Unbiased Analysis of Today's Healthcare Issues

Do Acid Blockers pose health risks

Written By: Jason Shafrin - Sep• 10•10

In 2008, Americans spend over $14 billion on proton pump inhibitors.  These heartburn treatments such as Nexium, Prevacid, and Protonix may put millions of patients at risk.

According to Scientific American, long-term use of these medicines has been linked to “withdrawal symptoms, an increased risk of bacterial infection, hip fracture and even possible nutritional deficiencies.”  Additionally, Doctors sometimes give PPIs to prevent gastrointestinal bleeding or stress ulcers, even though such prescribing is of questionable medical value.  On study by a professor at the University of Michigan Hospital found that their facility spent over $100,000 per year on unnecessary PPI prescriptions.

Surprisingly, a 2009 study in Gastroenterology found that “long-term use of PPIs may cause the very symptoms the drugs are designed to treat.”  After 12 weeks of treatment, 22% of the treatment group receiving PPIs experienced heartburn compared to 2% of the group receiving a placebo.  In fact, St. Paul’s Hospital in Vancouver cut daily medication costs in half by redcing PPI prescribing patterns and did not worsen clinical outcomes whatsoever.

Why are PPIs so popular if they are ineffective?  One doctor claims that they may be addictive.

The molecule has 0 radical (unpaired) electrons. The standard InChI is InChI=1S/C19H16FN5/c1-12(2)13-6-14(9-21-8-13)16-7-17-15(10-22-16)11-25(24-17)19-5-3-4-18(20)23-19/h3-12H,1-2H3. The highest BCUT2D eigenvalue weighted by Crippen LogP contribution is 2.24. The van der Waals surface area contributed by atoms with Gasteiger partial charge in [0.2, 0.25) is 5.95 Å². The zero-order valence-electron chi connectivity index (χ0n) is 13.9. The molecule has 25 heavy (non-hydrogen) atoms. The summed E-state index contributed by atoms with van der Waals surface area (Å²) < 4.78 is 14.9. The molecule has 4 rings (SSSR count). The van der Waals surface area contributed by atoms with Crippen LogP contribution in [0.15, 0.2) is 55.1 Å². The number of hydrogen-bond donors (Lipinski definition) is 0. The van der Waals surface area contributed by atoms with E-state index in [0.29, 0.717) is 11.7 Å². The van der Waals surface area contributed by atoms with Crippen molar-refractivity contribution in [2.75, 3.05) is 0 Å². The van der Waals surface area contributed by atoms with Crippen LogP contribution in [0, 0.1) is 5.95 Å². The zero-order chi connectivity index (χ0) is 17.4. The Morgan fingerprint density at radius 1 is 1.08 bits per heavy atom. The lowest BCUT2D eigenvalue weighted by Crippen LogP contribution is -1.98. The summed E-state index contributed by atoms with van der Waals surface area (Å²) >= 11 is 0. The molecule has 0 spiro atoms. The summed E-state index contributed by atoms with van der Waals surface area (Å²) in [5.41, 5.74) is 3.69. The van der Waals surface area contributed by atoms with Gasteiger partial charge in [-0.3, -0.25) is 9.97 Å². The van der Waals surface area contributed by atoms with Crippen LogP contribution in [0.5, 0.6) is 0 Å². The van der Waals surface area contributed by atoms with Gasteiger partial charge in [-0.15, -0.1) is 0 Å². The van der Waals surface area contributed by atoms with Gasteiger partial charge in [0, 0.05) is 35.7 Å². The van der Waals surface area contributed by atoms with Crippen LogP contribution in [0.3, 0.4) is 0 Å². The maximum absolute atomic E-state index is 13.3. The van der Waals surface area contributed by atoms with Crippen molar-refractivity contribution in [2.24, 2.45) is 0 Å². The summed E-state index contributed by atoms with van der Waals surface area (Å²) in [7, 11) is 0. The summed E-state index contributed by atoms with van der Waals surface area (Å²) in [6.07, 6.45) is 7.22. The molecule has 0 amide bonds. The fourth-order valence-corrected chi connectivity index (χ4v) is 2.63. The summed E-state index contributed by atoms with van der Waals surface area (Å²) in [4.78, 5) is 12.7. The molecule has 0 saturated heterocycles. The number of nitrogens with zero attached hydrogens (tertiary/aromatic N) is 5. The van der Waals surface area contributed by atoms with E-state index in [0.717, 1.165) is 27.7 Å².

Should PPIs be prohibited?  I would say not.  However, given the evidence of the ineffectiveness of PPIs, private insurance companies, Medicare and Medicaid should not cover these types of medicines.  Under this logic, patients could still take the medicines if they wished, but this would come at their own cost.  This is one case where President’s Obama’s push for the use of more cost-effectiveness analysis within government health insurance programs could bear cost savings without harming patient health.

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  1. steve says:

    There is a caveat here. The incidence of surgery for bleeding ulcers, once one of the most common surgical procedures, has dropped to almost zero. During my residency days, we used to average about one surgery for acute GI bleeding every other day. Now, they do one maybe every 4 months. Go look up the records on the old vagotomy and pyloroplasty procedure. Will surprise you.


  2. It does have some sort of a negative effect according to me: whether you are using acid blockers or perspiration blockers, the thing is that you are actually trying to curtail the original formation of bodily secretions which just does not seem right. If the problem has to be cured, it should be done holistically, i.e. dampen the secretion levels and not “block” them temporarily.

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